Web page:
The Loneliness of the Long Distance Runner

Alan Sillitoe, adapted for the stage by Roy Williams
Pilot Theatre and York Theatre Royal
York Theatre Royal

Elliot Barnes-Worrall as Colin Smith Credit: Pilot Theatre; Karl Andre Photography
Elliott Barnes-Worrall as Colin Smith; Dominic Gately as Stevens Credit: Pilot Theatre; Karl Andre Photography
Elliot Barnes-Worrell, Savannah Gordon-Liburd, Alix Ross, Jack McMullen Credit: Pilot Theatre; Karl Andre Photography

The film version of Alan Sillitoe's short story Loneliness of the Long Distance Runner was released fifty years ago, almost to the day. In Roy Williams's powerful new adaptation under Marcus Romer's excellent direction, most of the original text is retained in familiar forms, yet the modern shine given to it highlights the tale's relevance for today's audiences in the current political and social environment.

One should not approach the production expecting a nostalgic take on the film. In Williams's treatment of the setting, we see a young black man in an urban environment—the action has been transplanted to London in the wake of last year's riots, rather than the industrial provinces of the original. He's still Colin Smith, though this version of the character insists that it should be pronounced with a long 'O'.

Throughout the masterly adaptation there are nice touches such as this, so the bakery at which Smith commits the petty theft which gets him sent to a young offenders' institute becomes a Greggs, and characters tell each other to 'believe' and exclaim 'oh my days'. It's a plausible youth voice which nonetheless maintains the sense and feel of Sillitoe's original. Williams, of course, has previous form with adaptations, and with the depiction of disaffected youth on stage. But he's not merely treading water here—this feels like a fresh, timely piece with something new to say to all generations.

As the show begins, Elliot Barnes-Worrell, as Colin, begins to run. And he hardly lets up—the custom-made treadmill built into the set is used frequently and to great effect, not distracting from the action but enabling us to sink, with Barnes-Worrell, into the rhythm of the individual, the loneliness of the title. Lydia Denno's set enables this wonderfully, with its multi-function backdrop of screens working brilliantly with the projected video and flexing and changing just enough to suggest different settings without interrupting the flow of the piece.

It soon becomes clear that Romer and Williams have made the decision to set all of the action over the time of the climactic race in which Colin takes part, with scenes and monologues depicting in flashback the events that have led him here. It's another excellent decision which again works with the original while making the experience uniquely theatrical.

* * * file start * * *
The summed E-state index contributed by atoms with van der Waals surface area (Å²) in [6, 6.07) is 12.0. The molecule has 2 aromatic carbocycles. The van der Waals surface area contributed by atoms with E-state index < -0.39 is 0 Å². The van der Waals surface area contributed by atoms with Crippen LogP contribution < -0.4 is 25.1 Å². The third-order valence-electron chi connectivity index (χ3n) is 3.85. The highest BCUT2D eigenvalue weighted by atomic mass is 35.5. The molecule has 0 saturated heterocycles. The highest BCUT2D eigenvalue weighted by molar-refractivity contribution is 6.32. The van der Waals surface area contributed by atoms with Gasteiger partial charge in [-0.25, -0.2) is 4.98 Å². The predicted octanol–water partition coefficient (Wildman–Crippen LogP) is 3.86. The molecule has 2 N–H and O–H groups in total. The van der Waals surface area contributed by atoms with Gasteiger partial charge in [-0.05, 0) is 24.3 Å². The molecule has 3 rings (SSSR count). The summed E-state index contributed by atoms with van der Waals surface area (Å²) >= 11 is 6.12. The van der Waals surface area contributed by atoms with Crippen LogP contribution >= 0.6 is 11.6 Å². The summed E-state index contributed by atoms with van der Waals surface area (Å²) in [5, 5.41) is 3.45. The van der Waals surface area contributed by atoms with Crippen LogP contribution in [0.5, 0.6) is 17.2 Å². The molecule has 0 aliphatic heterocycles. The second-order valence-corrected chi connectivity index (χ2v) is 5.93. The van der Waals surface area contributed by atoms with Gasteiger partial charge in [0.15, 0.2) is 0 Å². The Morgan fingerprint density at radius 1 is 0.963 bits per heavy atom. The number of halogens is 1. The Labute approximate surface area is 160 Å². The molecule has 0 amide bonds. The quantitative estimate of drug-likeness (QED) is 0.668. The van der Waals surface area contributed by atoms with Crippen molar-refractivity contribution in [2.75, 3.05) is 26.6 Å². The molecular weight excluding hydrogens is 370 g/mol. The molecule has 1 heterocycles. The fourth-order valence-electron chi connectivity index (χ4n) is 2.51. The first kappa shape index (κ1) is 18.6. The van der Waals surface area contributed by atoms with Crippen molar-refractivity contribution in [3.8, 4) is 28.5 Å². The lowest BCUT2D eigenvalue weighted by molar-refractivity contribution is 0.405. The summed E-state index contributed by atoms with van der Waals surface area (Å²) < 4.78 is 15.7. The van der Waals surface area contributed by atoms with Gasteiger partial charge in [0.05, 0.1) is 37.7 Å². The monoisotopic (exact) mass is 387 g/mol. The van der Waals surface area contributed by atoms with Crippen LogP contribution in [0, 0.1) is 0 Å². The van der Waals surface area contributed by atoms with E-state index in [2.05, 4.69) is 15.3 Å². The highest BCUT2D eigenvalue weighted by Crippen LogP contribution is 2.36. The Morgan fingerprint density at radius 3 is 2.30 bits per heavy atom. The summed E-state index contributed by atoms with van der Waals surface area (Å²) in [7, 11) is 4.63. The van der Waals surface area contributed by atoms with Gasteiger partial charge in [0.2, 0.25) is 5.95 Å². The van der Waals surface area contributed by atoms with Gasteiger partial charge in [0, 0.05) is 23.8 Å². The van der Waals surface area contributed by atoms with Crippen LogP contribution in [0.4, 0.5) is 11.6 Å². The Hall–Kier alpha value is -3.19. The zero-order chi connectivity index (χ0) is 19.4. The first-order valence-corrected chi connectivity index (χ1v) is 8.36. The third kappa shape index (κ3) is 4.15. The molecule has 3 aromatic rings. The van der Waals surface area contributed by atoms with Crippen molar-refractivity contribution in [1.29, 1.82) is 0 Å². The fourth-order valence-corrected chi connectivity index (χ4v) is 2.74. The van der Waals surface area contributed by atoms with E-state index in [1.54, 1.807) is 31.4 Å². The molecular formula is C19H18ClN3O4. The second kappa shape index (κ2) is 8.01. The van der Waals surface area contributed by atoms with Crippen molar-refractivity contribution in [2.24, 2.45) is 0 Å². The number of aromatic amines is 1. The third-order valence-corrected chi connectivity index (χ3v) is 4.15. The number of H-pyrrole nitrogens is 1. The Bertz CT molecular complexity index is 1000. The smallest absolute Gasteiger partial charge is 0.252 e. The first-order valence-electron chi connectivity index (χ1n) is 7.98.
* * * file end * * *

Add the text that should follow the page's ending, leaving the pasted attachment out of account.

Much of the credit for the production's success must also go to Barnes-Worrell, a recent Central graduate who walks the fine line between being a likeable stage presence and retaining the inscrutable nature of Sillitoe's creation. What he creates is a fine 21st-century take on the character: disaffected and confused, flawed but wanting to do something to stand up to his frustrating circumstances, the only thing he knows for certain is that he loves long distance running.

Barnes-Worrell is constantly on stage—often exercising—for the full 90-minute show, and the physical feat is only one impressive aspect of his performance. He's also supported well by the rest of the ten-strong cast, with Dominic Gately as Stevens, the prison officer / government representative who is keen for Colin to take part in the long distance event. Like all the characters, Stevens's motives are (deliberately) never fully clear, and Gately takes on the sometimes gut-wrenching shifts in rhetoric and engagement with intelligence and authority. Richard Pepple doubles brilliantly as the ghostly but loving presence of Colin's dad as well as the later usurper who Colin's mum (Doreene Blackstock) moves in to the family home not long after the father's death. The young cast portraying Colin's peer group all go to make up a strong ensemble.

Early in the show, David Cameron's words on 'interaction' and 'the Big Society' echo out, leaving us in no doubt that the empty rhetoric of politicians and other authority figures contributes a great deal to the numbness behind most young people's engagement with the world. Without proposing a solution, or suggesting that such a thing would be simple, this production opens a forum for political and social debate without preaching to the audience or dumbing down the issues behind the real problems facing Britain's youth today. I'm sure that Sillitoe would have approved.

Reviewer: Mark Smith